Sin as Ingratitude
Without our being aware, our relationship to religion may be a performance-based model. I’m judged on what I do and how well I do it. Somehow there is a Someone in heaven keeping a tally of all my good deeds. The hope in this regard can be that my good deeds outweigh my bad deeds and somehow I slip into heaven’s gates. If we reflect on this model further, we can see that all the focus seems to be on us. It’s a self-centered approach to religion and subtly puts me at the center of my salvation. The pressure and weight of this model and the depersonalized nature of it will leave a person exhausted and feeling like they work for God if anything. The person is also so scared to make a mistake.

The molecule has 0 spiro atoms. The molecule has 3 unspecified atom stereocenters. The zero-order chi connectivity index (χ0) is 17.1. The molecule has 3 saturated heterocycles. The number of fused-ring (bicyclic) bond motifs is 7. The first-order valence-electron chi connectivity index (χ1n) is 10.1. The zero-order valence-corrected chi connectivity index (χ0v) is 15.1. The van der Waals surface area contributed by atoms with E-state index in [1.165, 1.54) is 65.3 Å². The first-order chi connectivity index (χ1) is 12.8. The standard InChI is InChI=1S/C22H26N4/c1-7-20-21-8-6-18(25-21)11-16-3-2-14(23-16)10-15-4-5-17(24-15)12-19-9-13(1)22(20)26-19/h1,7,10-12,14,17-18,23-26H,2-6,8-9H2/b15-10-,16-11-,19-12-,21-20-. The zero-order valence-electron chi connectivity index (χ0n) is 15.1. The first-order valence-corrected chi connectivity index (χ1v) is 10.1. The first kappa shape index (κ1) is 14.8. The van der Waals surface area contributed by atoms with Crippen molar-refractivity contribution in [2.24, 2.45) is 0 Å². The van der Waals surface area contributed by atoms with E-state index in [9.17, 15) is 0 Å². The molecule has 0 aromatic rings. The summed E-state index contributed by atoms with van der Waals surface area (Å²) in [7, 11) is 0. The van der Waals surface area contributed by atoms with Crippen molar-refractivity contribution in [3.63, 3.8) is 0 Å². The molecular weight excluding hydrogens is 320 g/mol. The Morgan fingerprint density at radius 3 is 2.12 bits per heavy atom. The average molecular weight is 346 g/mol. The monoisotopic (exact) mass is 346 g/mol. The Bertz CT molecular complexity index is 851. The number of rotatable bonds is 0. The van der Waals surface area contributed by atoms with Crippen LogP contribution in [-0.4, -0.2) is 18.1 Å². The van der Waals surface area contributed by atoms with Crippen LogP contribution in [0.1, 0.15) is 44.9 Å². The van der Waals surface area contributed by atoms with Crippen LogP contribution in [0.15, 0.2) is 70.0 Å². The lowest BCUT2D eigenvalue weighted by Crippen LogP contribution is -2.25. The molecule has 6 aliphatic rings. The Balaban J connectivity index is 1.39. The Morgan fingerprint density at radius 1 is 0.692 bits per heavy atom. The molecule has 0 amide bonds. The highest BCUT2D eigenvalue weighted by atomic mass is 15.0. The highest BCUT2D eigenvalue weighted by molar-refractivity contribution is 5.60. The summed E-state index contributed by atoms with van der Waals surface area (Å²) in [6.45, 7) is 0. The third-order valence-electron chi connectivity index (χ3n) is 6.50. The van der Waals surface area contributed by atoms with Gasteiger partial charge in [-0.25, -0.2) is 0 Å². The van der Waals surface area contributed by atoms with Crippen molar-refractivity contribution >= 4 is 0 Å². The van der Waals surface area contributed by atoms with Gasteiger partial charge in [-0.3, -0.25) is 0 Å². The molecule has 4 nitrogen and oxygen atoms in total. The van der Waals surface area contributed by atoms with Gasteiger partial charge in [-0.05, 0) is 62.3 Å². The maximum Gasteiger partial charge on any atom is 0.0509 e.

On the other hand, our two-week journey has brought us through a consideration of God’s generous love to us. This journey has been personal and particular to our life. We see that God freely chose to create us, sustain us and give us His only Son along with everything else. This boundless love and generosity have begun to stir in our hearts gratitude and amazement at how blessed we are. In this context, we might be able to properly understand sin in its truest form. Sin is when we fail to recognize God, the giver of all gifts, and fail to return back to God our life in thanksgiving. Sin is ingratitude, and even more so, it’s a lack of recognition towards our utter dependency on God. This relational model recognizes that a person (Father, Son and Holy Spirit) has been immeasurably generous to me and has done for me what I could not do for myself. My path to heaven therefore is not simply a performance test, but a relationship with the only one who can save me, Jesus. My actions are done not to save myself but to thank Him and in doing so, I’m working out my salvation by remaining connected to the one who saves. This is not a burden but a path filled with joy even in the midst of sacrifice.